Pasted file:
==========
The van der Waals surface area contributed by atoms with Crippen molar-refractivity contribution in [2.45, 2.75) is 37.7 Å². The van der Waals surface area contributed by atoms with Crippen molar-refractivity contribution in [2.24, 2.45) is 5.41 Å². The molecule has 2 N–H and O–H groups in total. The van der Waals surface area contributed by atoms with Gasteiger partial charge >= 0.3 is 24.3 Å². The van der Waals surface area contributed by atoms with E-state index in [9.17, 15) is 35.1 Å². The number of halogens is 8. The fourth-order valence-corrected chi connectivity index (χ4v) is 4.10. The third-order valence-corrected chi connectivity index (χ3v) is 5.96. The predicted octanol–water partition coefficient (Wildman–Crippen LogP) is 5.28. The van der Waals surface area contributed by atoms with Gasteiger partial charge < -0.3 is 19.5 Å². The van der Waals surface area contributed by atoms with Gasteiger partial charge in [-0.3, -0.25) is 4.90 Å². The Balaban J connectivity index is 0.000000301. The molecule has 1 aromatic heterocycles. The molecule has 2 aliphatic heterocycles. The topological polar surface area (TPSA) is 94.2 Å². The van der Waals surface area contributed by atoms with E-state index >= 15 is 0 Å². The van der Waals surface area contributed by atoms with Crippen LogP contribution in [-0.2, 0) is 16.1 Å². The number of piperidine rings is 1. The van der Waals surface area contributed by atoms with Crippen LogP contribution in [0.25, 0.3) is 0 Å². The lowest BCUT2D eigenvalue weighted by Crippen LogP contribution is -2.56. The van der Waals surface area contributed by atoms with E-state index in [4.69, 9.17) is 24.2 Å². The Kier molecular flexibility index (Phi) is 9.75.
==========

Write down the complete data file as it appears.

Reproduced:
The van der Waals surface area contributed by atoms with Crippen molar-refractivity contribution in [2.45, 2.75) is 37.7 Å². The van der Waals surface area contributed by atoms with Crippen molar-refractivity contribution in [2.24, 2.45) is 5.41 Å². The molecule has 2 N–H and O–H groups in total. The van der Waals surface area contributed by atoms with Gasteiger partial charge >= 0.3 is 24.3 Å². The van der Waals surface area contributed by atoms with E-state index in [9.17, 15) is 35.1 Å². The number of halogens is 8. The fourth-order valence-corrected chi connectivity index (χ4v) is 4.10. The third-order valence-corrected chi connectivity index (χ3v) is 5.96. The predicted octanol–water partition coefficient (Wildman–Crippen LogP) is 5.28. The van der Waals surface area contributed by atoms with Gasteiger partial charge < -0.3 is 19.5 Å². The van der Waals surface area contributed by atoms with Gasteiger partial charge in [-0.3, -0.25) is 4.90 Å². The Balaban J connectivity index is 0.000000301. The molecule has 1 aromatic heterocycles. The molecule has 2 aliphatic heterocycles. The topological polar surface area (TPSA) is 94.2 Å². The van der Waals surface area contributed by atoms with E-state index >= 15 is 0 Å². The van der Waals surface area contributed by atoms with Crippen LogP contribution in [-0.2, 0) is 16.1 Å². The number of piperidine rings is 1. The van der Waals surface area contributed by atoms with Crippen LogP contribution in [0.25, 0.3) is 0 Å². The lowest BCUT2D eigenvalue weighted by Crippen LogP contribution is -2.56. The van der Waals surface area contributed by atoms with E-state index in [4.69, 9.17) is 24.2 Å². The Kier molecular flexibility index (Phi) is 9.75.